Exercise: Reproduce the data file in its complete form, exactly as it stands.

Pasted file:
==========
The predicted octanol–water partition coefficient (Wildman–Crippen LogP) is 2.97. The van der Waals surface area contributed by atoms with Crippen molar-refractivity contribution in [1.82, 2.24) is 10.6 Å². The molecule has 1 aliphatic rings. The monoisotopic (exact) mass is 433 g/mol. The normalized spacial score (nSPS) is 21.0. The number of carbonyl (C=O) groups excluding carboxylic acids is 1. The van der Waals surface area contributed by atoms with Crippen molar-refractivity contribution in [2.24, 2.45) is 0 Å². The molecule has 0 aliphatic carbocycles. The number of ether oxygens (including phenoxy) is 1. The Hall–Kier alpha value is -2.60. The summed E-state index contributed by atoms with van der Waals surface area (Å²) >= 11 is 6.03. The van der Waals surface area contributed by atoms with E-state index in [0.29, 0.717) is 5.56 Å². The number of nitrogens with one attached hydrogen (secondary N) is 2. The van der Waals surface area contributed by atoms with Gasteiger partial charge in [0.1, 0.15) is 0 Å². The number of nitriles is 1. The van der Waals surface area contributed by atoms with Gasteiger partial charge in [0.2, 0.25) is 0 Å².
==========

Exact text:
The predicted octanol–water partition coefficient (Wildman–Crippen LogP) is 2.97. The van der Waals surface area contributed by atoms with Crippen molar-refractivity contribution in [1.82, 2.24) is 10.6 Å². The molecule has 1 aliphatic rings. The monoisotopic (exact) mass is 433 g/mol. The normalized spacial score (nSPS) is 21.0. The number of carbonyl (C=O) groups excluding carboxylic acids is 1. The van der Waals surface area contributed by atoms with Crippen molar-refractivity contribution in [2.24, 2.45) is 0 Å². The molecule has 0 aliphatic carbocycles. The number of ether oxygens (including phenoxy) is 1. The Hall–Kier alpha value is -2.60. The summed E-state index contributed by atoms with van der Waals surface area (Å²) >= 11 is 6.03. The van der Waals surface area contributed by atoms with E-state index in [0.29, 0.717) is 5.56 Å². The number of nitrogens with one attached hydrogen (secondary N) is 2. The van der Waals surface area contributed by atoms with Gasteiger partial charge in [0.1, 0.15) is 0 Å². The number of nitriles is 1. The van der Waals surface area contributed by atoms with Gasteiger partial charge in [0.2, 0.25) is 0 Å².